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Published:November 8th, 2007 07:44 EST
Asiatic elephant conservation should be priority

Asiatic elephant conservation should be priority

By Chester Moore (Editor)

The Asiatic elephant is spiraling toward extinction in the wild at an extremely alarming rate.

The World Wildlife Fund (WWF) estimates wild populations, which are scattered throughout India, Nepal, Indonesia, Sri Lanka and a few other countries is between 25,600 to 32,750 individuals.

In comparison, WWF officials estimate there are between 470,000 and 690,000 African elephants left in the wild, putting their numbers at nearly 20 times the best calculations of Asiatics. Still, most media coverage on elephant problems deals strictly with Africans, which are NOT in immediate danger of extinction.

In fact, several countries have to (controversially) cull their herds annually because elephant numbers exceed the carrying capacity of the land.

So, why has the wildlife media (especially television) essentially ignored problems facing the Asiatic elephant?

The answer can be summed up in one word: sensationalism.

In the age of 24-hour news coverage, hundreds of television networks including several totally dedicated to nature, headlines with the most sensational, lurid headlines stand out.

Ivory poachers slaughter elephants on Savannah, leave bodies to rot” grabs one’s attention a lot quicker than “Population growth threatens elephants throughout Asia”.

Both problems are real but the latter is a much greater and immediate problem despite the lack of bloody imagery. The fact is while elephant poaching has been curtailed greatly in Africa, the problems faced by elephants in Asia continue to grow exponentially.

Ivory-poaching while problematic in Asia is not the primary force in the decline of elephants there simply because many of the elephants do not have tusks and those that do generally are not as large as their African cousins. Human population growth and its effect on habitat and an increase in human/elephant conflicts however is a huge threat.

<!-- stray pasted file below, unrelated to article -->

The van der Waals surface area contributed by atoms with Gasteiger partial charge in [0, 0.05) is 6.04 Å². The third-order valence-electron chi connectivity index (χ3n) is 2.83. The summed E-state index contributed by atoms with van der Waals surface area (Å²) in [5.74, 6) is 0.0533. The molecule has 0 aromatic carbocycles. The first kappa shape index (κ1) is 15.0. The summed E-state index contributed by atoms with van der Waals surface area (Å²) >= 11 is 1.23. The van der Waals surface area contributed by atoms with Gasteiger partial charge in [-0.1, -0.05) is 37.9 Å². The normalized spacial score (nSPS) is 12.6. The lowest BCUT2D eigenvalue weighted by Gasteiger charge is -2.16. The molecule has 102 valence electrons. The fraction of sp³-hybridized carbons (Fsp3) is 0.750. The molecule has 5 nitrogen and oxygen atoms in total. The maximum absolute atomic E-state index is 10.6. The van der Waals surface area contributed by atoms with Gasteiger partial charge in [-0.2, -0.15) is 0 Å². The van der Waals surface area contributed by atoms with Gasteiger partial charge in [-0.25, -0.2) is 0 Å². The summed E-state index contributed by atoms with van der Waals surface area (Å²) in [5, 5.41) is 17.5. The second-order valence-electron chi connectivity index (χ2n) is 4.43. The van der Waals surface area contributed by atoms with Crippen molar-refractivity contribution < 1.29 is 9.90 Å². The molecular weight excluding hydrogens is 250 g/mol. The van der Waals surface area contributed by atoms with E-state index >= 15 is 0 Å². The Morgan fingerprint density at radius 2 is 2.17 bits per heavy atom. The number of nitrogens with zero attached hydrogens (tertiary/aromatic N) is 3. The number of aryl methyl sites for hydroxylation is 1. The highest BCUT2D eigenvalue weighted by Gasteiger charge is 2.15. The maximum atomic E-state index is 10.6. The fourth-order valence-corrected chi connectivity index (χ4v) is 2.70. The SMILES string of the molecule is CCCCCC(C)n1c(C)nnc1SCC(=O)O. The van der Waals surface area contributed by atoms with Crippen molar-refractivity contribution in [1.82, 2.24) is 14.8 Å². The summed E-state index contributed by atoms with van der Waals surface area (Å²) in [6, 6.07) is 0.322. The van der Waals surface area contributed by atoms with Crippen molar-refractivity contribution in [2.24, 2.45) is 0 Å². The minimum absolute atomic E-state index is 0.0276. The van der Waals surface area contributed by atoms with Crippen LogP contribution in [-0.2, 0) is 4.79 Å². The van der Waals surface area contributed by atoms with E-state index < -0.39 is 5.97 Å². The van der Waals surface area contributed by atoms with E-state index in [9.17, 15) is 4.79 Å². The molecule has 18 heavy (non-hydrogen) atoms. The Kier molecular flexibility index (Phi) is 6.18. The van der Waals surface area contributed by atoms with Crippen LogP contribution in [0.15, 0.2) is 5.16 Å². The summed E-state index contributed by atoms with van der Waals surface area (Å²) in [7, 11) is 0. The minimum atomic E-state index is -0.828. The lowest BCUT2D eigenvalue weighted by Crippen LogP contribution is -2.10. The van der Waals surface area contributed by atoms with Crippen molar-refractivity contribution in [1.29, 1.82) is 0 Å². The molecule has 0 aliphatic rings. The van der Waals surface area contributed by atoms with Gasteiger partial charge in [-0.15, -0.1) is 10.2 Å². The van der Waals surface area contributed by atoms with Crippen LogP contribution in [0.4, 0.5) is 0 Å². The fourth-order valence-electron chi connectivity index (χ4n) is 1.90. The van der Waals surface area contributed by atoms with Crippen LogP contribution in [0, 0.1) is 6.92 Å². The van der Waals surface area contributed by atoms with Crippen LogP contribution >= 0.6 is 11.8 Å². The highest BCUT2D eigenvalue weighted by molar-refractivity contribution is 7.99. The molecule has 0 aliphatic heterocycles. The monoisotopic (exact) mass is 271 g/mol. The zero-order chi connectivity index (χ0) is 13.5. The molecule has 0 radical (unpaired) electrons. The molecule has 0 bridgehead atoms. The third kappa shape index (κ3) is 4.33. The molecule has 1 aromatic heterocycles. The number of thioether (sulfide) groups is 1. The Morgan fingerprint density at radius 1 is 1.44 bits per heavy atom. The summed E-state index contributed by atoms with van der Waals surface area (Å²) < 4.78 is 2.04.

Take into account the fact that approximately 20 percent of the world’s population lives in or near the range of Asian elephants. That’s right 1 in 5 people in the world live in the Asiatic elephant’s native range. India alone, which has the largest population of elephants in Asia, has an estimated population of 1.136 billion people. By comparison, the entire continent of Africa has 680,000,000 people.

When you take into account China’s population of 1.3 billion, which has resulted in the near extinction of their elephant herd and swelling populations throughout the rest of Asia, you can see this is a problem that is not going away and will continue to grow.

The result has been a litany of problems facing elephants in the region including the following:

#The raw loss of habitat is the major problem. Elephants require upwards of 500 pounds of food a day and with billions of people occupying former elephant range and utilizing forest resources, there is little left for them.